Were They Always Dead Wood
This morning I had a tweeter conversation with Tom Peters – prolific author and business thinker – who said, “Dan, my whole “psychological shtick”: “Act your way into feeling/thinking” rather than “Feel/think your way into acting.”
Tom went on to say, “The only thing I know how to do is bust my ass at whatever, grand or trivial.”
Our best is about us not others. KaChing!
“Peter Drucker used to open many of his lectures to executive audiences by asking, ‘How many of you have some dead wood in your organizations?’ Nearly everyone would raise a hand. Drucker would then ask, ‘Were they underperformers when you hired them, or did they become so once they started working for you?’” From, Better Under Pressure.
Leaders and organizational systems either drain or energize. Energizing-organizations provide clarity, simplicity, resources, connections, channels, boundaries, and guidelines.
Energizing high performers:
- Challenges. High performers love to perform.
- Learning. Provide relevant training they enhances performance.
- Obstructions. Get out of the way. High performers don’t like meddlers.
- Love. Keep them doing the things they love doing.
- Honor. We don’t honor some for fear of neglecting others. That’s a formula for depressed organizations. We don’t honor some for fear others will be jealous. That’s a formula for mediocrity.
- Progress. Making progress may be the most powerful energizer of all – celebrate it.
What brings out your best?
What does an energizing organization look like?
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Wow, this so applies in schools too. Kids aren’t failing before they come to school, yet somehow the environment of school creates mediocrity. Let’s celebrate achievement, let’s allow people to fail without making them feel small, let’s get out of the way of kids who are fully engaged with what they’re doing!
Thanks for adding your insights.
I love your statement, “allow people to fail without feeling small…”
If fail comes because of trying lets do more than allow…lets CELEBRATE failure. If failure comes for lack of trying, that’s another story.
Great having you today,
‘How many of you have some dead wood in your organizations?’
‘Were they underperformers when you hired them, or did they become so once they started working for you?’”
Love this! A very convicting couple of questions!
Yes indeed. Nothing like a Friday morning kick in the pants. 🙂
Thanks for stopping in today.
Would imagine the next logical questions are, ‘what was your role in creating that dead wood?’ Are you still doing it? Why? Ouch!
Go ahead Doc, keep rubbing it in. 🙂
And I thought It was my reflection in the mirror!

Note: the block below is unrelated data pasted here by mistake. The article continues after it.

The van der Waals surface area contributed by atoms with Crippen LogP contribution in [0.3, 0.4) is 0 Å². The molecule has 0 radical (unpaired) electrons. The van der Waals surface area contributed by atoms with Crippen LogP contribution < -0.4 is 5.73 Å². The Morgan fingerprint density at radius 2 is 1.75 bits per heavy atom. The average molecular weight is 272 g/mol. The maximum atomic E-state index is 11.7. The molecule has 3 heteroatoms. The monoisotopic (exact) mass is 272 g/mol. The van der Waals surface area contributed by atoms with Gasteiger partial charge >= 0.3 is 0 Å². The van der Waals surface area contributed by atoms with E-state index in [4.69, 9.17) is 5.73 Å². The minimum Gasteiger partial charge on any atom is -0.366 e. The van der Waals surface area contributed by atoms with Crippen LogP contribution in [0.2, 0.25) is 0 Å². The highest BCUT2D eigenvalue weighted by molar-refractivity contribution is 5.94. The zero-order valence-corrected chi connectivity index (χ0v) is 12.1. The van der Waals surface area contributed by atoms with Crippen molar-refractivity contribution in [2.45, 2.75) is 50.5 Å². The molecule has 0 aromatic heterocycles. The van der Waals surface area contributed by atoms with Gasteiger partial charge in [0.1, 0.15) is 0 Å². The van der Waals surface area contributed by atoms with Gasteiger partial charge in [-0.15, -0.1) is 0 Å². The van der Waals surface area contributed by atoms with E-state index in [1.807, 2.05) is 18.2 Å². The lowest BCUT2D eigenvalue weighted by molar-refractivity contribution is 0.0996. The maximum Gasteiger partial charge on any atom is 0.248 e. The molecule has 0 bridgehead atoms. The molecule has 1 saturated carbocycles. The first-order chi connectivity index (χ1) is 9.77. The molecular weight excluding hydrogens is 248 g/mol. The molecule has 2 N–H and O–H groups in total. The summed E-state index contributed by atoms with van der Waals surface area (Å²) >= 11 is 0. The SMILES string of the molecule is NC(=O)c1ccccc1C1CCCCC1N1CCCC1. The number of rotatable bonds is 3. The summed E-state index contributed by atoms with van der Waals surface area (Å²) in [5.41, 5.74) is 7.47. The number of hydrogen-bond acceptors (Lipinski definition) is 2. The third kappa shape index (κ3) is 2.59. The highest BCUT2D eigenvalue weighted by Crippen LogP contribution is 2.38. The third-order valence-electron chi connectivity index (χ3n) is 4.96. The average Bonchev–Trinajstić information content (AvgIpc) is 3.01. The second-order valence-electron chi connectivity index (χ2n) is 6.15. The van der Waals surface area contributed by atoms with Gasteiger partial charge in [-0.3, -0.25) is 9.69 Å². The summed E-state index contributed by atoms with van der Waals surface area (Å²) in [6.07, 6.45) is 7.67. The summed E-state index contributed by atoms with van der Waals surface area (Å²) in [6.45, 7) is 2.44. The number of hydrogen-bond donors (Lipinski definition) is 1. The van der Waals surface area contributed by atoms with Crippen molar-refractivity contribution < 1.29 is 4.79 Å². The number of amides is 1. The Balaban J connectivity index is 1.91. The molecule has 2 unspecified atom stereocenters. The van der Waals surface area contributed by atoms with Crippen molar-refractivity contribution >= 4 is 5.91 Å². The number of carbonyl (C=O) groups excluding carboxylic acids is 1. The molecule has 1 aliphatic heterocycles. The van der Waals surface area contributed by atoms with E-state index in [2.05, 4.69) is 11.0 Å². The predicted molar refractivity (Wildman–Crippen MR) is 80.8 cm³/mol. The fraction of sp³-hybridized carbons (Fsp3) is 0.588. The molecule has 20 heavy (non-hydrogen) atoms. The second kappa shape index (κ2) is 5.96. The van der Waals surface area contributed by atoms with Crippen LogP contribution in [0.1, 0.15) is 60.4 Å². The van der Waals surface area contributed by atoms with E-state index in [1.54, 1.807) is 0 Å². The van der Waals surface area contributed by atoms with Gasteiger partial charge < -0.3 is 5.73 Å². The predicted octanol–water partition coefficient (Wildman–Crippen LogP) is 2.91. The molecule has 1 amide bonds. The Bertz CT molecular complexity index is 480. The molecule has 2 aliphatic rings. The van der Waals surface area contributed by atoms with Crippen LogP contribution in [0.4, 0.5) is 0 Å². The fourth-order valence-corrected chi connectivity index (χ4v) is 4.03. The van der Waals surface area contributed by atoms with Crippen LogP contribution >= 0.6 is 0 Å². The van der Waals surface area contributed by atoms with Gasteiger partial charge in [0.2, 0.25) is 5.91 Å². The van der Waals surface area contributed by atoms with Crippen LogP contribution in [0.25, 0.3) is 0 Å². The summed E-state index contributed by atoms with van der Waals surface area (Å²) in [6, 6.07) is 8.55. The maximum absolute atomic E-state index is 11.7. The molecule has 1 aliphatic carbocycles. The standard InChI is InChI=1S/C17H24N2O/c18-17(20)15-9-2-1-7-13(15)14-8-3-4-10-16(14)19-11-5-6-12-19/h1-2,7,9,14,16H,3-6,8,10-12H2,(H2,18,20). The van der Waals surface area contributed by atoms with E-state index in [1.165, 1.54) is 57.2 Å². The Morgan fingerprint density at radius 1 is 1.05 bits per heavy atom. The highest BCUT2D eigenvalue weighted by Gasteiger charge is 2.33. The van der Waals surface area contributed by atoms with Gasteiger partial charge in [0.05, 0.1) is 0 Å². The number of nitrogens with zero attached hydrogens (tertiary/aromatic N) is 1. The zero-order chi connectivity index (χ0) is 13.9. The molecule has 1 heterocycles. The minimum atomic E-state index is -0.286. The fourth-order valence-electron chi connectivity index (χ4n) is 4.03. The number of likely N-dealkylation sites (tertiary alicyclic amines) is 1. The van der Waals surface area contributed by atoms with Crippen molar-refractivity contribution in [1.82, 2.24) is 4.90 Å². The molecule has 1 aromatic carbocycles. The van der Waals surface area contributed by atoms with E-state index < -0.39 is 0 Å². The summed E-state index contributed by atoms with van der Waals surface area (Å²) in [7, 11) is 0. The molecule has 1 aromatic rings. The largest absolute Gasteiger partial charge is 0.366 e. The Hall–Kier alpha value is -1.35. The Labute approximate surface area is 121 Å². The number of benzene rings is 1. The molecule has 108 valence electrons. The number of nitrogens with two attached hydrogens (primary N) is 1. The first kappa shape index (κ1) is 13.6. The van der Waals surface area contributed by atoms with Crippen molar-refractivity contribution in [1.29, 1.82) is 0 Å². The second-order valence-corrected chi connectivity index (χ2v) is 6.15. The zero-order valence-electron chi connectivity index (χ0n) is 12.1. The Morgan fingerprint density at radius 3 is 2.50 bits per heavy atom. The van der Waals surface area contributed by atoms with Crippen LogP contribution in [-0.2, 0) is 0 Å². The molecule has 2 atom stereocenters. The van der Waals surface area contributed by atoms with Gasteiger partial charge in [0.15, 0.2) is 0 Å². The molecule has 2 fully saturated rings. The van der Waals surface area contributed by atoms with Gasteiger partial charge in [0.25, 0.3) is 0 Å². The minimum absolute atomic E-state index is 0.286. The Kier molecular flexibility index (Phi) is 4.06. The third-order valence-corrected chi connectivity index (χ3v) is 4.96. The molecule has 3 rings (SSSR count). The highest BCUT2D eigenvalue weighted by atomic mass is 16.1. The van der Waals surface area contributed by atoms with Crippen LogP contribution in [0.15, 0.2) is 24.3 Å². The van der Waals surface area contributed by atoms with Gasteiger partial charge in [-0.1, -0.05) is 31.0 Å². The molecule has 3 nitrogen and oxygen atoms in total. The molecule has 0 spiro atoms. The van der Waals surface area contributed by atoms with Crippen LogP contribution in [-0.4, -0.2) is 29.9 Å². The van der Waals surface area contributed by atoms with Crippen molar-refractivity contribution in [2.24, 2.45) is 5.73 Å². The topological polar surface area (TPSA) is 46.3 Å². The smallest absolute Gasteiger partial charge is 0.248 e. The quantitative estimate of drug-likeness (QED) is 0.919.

Dan, you and Tom P would like “Big Chris” from British Children’s TV show “Roary the Racing Car”. He has a saying: “You bend it; you mend it.”. Since all of us rely on children’s culture: books, TV, films, etc. to aid the formation of our children (and, in the past, ourselves) I’ve always had an eye out for great messages. Your thoughts today tell me that Leaders have a responsibility to the people they have led (and are leading). If they blast the tree with lightening and kill some wood (or if they take so many leaves that the humus layer dies), then there are steps to be taken. One shouldn’t kill the geese that lay the golden eggs!
Thanks for joining the conversation and adding your insights.
Love the children connection. I wanted to bring two opposing ideas to our thinking today. One, our best is about us. Two, organizations and leadership impacts our best. Glad you caught the tension.
Thank you. I liked your comments yesterday. There is much in there about integrity and about remembering who we are, were and can be. Over here in the UK, the UK’s Chancellor of the Exchequer has just joined the candidates for Mayor of London, UK in saying he’d be willing to adopt US standards of disclosure: share with people what’s in his tax return. Members of the UK’s royal family, who receive income from the public purse, already disclose how their money is spent. With austerity budgeting and “tough times” around the globe, it is great to see all this leadership “by example”. Public service workers in the UK are seeing their incomes (present and future) frozen and/or squeezed. The same has been true for those in the private sector. I wonder how many leaders who generate income from the public (or the “vast unwashed body” of global shareholders / insurance policy holders / pensioners) would be willing to stand-up and show they are paying their own way? How this relates to creating “deadwood” (or bringing life back to blasted trees) I’m unsure; but, going back (again!) to the world of Children’s TV (this time with a US-UK-EU bridge) the pop group S-Club 7 had a great song a few years ago and that might explain where you’ve sent my mind: “Bring It All Back”:
Great post. People cannot be alive inside a management system that is incapable of dealing with their innovations. After you beat your head against the wall for so long you begin to withdraw –it’s only human.
Leaders who don’t understand they must create a management system that not only allows people to think, create and act, are failing as leaders no matter how visionary they are. Great management is not as much fun as great leadership, but without the two all you have is talk.
Always a pleasure seeing you here. I think of you as my systems friend and love the value you bring to me personally and to readers.
Because of you and others, I’m thinking much more about systems.
Yeah, I like this “both/and” thinking. Much of leadership that I’ve read tends to downplay management and elevate leadership. Both are needed.
It is as simple as “Reward the behavior you want to see ! ” Remember we all do this for “15 Seconds in the Sun”.
Great seeing you again. Simple rocks and if you don’t get anything else right, rewarding behavior must be one of the top things to get.
Thanks for chiming in…
Great thoughts, Dan.
Sometimes the lack of “nutrition” needed to keep a tree alive comes from the lack of “nourishment” provided by its surroundings.
Keep us growing, Dan!
Thanks for the encouragement and challenge.